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Even the Exhibits Want To Leave
Sea Life Centre (Brighton)
Member Name: Essexgirl2006
Sea Life Centre (Brighton)
Advantages: Nice Fish
Disadvantages: Dark, slippery, poor signage, expensive
On a recent weekend break to Brighton, we had some free time on Monday morning before our afternoon train, so after a little walk down to the seafront, when we spotted the poster for the Sea Life Centre, we decided to make a spontaneous visit. The Centre is open daily from 10am until 5pm in the week and 6pm at weekends and is located on the Marine Parade, almost opposite the Pier (the one that isn't burnt down). It is wheelchair accessible through a slightly different entrance. They claim they are the world's oldest aquarium.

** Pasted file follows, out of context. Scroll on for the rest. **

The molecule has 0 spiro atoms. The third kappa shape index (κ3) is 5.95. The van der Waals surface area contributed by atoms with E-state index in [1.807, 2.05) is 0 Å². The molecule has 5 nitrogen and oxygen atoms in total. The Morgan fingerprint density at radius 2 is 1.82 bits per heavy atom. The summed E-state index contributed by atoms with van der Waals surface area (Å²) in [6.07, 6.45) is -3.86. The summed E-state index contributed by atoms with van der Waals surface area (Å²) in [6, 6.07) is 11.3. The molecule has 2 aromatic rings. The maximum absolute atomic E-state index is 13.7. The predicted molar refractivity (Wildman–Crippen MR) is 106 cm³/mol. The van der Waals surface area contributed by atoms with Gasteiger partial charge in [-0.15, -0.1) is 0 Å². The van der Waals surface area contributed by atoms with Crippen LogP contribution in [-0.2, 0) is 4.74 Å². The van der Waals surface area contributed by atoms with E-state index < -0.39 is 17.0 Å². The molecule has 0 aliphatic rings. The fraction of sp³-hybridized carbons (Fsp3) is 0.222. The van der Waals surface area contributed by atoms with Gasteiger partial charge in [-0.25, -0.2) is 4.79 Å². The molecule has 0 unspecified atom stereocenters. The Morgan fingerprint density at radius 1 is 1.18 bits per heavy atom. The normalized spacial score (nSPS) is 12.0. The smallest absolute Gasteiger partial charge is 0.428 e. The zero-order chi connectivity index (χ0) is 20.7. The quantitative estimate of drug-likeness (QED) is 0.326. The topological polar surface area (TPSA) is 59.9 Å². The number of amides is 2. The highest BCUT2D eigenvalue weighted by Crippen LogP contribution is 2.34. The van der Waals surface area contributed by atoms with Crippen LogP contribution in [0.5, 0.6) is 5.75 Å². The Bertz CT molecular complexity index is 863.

The staff member on the admissions desk was faffing about a bit and struggling with this ticket machine. He informed us that there was some building work going on due to a new exhibit being built and that the glass bottomed boat was closed for maintenance, The cost for admission for adults was £15.82 (inc VAT), which I think is rather steep.